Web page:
The Giving Tree

9:02 AM

I have been in Kenya, Africa for a little over a month now volunteering.

This has been a very raw and eye opening experience for me. I don't even know where to start so I will tell you about the home in which I live. I am living with a wonderful woman named Grace who has three children. We are staying in a very "nice" part of town. A gated community and we live on the top floor of a three story building. There are 3 bedrooms, one working bathroom, a living room and a kitchen the size of a closet. At one point in time during my stay here, there were 14 people living in the house. The children are 7, 4 and 1.5. They bring me so much joy! In American standards this home would be in the ghetto. It has chipped walls, the power is constantly going out, some windows don't close completely, the toilet has no seat, they have to hand pump the water into the house, there is no stove or oven, we hand wash our laundry. I could go on and on but these are things I barely notice. I see the happy smiling faces, the kids dancing in the living room, the delicious food they graciously give me. The company here is some of the best I have had in a while. 

I worked at one child care center for the first month of my stay. On my walk here I would turn a few corners into a slum. The buildings are falling apart and there is open sewage along the roads. There are always piles of garbage lining the roads as well as the occasional pig or donkey eating it. I walked through a market where they lay the food along the sides of the road on small tarps. There are always a ton of people wandering down the roads to work, school or just out. Matatu's and busses would fly down the bumpy roads at shocking speeds passing only a foot or two away from you. The bottom floor of every building along the walk was some type of small shop, their store fronts always painted bright colors. As I walked down the road I would hear people of all ages shouting "mzungu!" which means "english speaker!". Children would run up to me as ask for a high five, shout "how are you??" at me, or shyly touch my skin and run away giggling. It was a pretty dangerous part of town but I love it. I felt comfortable here, recognizing faces as the day went by and saying hello to strangers.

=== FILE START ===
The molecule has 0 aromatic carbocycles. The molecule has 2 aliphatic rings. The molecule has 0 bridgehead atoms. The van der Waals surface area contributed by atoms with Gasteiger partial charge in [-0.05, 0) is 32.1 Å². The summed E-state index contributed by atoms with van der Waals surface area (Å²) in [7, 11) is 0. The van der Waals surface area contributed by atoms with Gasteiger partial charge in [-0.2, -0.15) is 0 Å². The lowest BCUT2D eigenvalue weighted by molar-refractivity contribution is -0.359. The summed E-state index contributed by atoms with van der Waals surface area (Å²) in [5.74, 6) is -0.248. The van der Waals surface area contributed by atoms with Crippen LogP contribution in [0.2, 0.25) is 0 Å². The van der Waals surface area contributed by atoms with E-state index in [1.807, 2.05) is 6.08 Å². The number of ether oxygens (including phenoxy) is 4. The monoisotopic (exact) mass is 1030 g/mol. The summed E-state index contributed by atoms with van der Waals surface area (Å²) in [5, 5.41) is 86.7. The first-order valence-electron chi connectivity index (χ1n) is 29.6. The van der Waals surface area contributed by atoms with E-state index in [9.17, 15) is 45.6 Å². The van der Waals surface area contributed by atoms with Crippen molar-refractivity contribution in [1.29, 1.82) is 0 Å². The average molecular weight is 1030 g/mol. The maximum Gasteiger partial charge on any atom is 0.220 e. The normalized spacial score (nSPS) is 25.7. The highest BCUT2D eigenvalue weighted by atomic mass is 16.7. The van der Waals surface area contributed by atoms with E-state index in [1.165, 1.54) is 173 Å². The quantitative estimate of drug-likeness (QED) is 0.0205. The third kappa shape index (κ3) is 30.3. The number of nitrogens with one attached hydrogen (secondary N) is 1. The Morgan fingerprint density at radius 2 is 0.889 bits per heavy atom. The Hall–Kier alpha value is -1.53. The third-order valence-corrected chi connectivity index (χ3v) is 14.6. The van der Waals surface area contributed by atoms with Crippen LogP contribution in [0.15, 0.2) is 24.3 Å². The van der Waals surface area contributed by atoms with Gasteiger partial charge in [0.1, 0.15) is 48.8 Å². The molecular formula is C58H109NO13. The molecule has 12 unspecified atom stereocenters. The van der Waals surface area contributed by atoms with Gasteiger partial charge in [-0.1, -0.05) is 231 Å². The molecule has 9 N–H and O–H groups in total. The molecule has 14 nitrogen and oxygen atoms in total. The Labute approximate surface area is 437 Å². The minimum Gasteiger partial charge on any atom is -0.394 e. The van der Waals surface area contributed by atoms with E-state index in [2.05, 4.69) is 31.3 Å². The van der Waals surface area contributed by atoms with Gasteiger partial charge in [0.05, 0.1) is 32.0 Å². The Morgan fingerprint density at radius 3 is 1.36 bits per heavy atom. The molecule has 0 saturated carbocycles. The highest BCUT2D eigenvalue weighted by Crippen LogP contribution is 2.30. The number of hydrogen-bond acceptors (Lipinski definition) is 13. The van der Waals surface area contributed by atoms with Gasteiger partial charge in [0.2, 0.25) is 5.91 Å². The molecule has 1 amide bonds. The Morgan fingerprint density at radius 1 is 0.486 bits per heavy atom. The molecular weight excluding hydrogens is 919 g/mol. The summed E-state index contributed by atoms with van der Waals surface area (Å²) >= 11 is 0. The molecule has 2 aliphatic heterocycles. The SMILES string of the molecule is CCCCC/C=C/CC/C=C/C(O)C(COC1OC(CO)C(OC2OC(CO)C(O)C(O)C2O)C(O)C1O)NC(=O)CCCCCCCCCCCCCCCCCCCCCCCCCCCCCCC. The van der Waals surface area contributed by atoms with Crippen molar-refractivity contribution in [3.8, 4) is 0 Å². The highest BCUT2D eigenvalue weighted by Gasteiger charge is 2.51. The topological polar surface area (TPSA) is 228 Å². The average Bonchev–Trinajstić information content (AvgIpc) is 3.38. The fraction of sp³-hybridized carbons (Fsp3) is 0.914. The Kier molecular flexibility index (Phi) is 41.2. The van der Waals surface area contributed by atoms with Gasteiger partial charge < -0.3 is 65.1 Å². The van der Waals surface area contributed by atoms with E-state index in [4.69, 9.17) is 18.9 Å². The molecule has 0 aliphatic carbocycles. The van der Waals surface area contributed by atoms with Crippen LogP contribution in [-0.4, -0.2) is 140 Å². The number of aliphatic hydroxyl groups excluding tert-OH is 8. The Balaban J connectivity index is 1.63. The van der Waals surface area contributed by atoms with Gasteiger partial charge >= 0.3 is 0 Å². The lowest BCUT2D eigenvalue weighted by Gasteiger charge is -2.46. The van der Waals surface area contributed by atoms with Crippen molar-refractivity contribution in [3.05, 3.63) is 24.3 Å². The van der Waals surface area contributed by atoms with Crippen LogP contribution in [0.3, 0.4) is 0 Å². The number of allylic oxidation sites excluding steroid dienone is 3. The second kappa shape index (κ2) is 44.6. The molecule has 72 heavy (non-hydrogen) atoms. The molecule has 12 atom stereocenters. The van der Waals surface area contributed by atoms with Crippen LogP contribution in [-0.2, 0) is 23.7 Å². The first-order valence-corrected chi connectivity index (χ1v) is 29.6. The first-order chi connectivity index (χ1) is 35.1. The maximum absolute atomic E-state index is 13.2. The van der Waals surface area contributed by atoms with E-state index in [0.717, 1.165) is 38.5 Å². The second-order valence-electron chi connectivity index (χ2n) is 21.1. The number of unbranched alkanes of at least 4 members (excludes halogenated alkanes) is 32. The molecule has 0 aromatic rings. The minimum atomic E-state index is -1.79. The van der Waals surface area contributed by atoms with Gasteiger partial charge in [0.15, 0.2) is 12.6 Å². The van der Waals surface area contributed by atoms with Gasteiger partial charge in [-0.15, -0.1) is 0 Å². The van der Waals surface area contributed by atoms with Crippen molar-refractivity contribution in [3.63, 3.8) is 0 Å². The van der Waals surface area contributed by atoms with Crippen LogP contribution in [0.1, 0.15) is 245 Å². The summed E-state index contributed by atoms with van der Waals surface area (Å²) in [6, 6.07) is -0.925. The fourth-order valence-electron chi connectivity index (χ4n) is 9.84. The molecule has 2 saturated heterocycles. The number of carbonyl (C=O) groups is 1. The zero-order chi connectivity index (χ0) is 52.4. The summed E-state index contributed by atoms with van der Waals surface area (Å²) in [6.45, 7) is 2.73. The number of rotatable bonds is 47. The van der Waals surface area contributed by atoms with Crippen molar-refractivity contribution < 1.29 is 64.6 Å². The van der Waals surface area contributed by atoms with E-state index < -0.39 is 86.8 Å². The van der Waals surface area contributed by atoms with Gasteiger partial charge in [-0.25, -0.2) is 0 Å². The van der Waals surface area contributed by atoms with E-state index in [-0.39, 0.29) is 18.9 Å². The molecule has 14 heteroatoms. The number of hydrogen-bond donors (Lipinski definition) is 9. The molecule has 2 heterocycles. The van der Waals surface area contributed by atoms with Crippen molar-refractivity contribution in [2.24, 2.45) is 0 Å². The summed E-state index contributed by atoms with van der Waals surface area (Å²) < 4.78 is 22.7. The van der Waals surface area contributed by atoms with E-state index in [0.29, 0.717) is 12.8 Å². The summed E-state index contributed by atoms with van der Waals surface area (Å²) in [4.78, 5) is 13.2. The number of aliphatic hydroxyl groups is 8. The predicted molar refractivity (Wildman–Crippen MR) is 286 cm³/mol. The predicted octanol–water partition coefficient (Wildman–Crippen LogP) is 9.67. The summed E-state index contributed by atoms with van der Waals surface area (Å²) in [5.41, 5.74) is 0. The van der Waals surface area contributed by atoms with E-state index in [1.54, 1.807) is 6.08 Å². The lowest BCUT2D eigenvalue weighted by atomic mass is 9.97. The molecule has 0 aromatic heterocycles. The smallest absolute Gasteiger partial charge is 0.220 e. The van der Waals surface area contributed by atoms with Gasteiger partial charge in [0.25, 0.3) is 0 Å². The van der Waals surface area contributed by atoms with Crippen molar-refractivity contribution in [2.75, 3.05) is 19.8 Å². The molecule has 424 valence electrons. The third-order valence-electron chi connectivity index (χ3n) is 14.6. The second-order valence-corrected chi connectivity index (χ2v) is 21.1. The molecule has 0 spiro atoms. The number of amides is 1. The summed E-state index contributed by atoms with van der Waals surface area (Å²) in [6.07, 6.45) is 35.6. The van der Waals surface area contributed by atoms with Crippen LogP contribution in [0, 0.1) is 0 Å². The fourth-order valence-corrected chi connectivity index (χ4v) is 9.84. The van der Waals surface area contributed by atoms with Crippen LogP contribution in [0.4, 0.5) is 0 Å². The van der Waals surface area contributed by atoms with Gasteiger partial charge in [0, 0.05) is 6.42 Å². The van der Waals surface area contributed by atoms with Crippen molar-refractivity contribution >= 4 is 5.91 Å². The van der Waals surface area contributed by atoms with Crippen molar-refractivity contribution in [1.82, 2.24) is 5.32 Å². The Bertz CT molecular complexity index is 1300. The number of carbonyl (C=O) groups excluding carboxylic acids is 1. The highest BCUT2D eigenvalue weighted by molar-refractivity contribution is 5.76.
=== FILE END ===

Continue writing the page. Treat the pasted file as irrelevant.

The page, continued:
The childcare center I volunteered in was small. It was a small hallway with apartment complexes on one side and the classrooms on the other. The whole building it made from tin which turns everything into a furnace in the afternoons. They have a kitchen that is around 3X8 feet. Two classrooms, one bedroom and small restrooms with squat toilets. There were around 25 children there who attended school and they were all such happy and loving spirits. They would run up to me and hug me every day, stick their heads out of the classrooms and smile as I came in. They were always so full of energy and always wanted to play. 

Since being here I have learned a lot about people. There are people so kind that it doesn't even make sense and there are people so cruel that you can't even look at them. I have met those who steal and cheat even though they've been given something amazing and people so grateful for anything they could kiss your feet. From my experience here so far, the people of Kenya are some of the sweetest and most hardworking people I've ever met. I can't begin to explain the love and kindness they have shown me since coming here. 

I am grateful I was given the opportunity to give my time to these people. I am so fortunate to travel to this beautiful country and experience the culture here. I know my Heavenly Father knew this was the best decision for my family with Payden being deployed. It can be hard to have a good relationship with your spouse when you are separated and have little to no contact. I've found that keeping myself busy while also serving others is my way to get through it. Along with sweet treats and a coloring book. 

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